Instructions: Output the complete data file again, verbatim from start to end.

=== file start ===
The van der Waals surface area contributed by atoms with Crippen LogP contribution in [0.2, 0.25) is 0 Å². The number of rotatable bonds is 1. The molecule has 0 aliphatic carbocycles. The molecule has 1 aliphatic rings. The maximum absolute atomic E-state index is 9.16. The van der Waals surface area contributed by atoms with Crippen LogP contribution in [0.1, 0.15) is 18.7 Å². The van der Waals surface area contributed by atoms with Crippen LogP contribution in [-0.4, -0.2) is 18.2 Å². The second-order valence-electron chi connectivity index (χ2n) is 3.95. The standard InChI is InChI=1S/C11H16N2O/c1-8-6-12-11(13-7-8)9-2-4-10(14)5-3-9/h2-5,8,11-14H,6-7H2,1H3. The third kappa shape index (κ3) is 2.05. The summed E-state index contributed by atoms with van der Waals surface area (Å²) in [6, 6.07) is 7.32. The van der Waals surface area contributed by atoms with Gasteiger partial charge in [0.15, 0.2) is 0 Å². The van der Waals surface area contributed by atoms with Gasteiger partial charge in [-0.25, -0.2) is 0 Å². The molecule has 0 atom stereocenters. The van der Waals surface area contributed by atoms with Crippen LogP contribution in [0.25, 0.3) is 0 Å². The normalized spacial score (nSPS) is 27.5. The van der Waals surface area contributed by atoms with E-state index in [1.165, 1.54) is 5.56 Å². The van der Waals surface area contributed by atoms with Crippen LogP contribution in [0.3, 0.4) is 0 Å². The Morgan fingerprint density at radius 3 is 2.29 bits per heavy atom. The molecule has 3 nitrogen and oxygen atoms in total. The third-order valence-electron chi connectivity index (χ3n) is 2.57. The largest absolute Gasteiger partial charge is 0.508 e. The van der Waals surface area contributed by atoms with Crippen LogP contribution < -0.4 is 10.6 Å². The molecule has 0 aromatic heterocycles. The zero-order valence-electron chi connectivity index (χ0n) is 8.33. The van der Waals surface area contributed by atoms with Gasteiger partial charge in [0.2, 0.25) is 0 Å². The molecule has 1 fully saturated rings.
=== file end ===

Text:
The van der Waals surface area contributed by atoms with Crippen LogP contribution in [0.2, 0.25) is 0 Å². The number of rotatable bonds is 1. The molecule has 0 aliphatic carbocycles. The molecule has 1 aliphatic rings. The maximum absolute atomic E-state index is 9.16. The van der Waals surface area contributed by atoms with Crippen LogP contribution in [0.1, 0.15) is 18.7 Å². The van der Waals surface area contributed by atoms with Crippen LogP contribution in [-0.4, -0.2) is 18.2 Å². The second-order valence-electron chi connectivity index (χ2n) is 3.95. The standard InChI is InChI=1S/C11H16N2O/c1-8-6-12-11(13-7-8)9-2-4-10(14)5-3-9/h2-5,8,11-14H,6-7H2,1H3. The third kappa shape index (κ3) is 2.05. The summed E-state index contributed by atoms with van der Waals surface area (Å²) in [6, 6.07) is 7.32. The van der Waals surface area contributed by atoms with Gasteiger partial charge in [0.15, 0.2) is 0 Å². The van der Waals surface area contributed by atoms with Gasteiger partial charge in [-0.25, -0.2) is 0 Å². The molecule has 0 atom stereocenters. The van der Waals surface area contributed by atoms with Crippen LogP contribution in [0.25, 0.3) is 0 Å². The normalized spacial score (nSPS) is 27.5. The van der Waals surface area contributed by atoms with E-state index in [1.165, 1.54) is 5.56 Å². The van der Waals surface area contributed by atoms with Crippen LogP contribution in [0.3, 0.4) is 0 Å². The Morgan fingerprint density at radius 3 is 2.29 bits per heavy atom. The molecule has 3 nitrogen and oxygen atoms in total. The third-order valence-electron chi connectivity index (χ3n) is 2.57. The largest absolute Gasteiger partial charge is 0.508 e. The van der Waals surface area contributed by atoms with Crippen LogP contribution < -0.4 is 10.6 Å². The molecule has 0 aromatic heterocycles. The zero-order valence-electron chi connectivity index (χ0n) is 8.33. The van der Waals surface area contributed by atoms with Gasteiger partial charge in [0.2, 0.25) is 0 Å². The molecule has 1 fully saturated rings.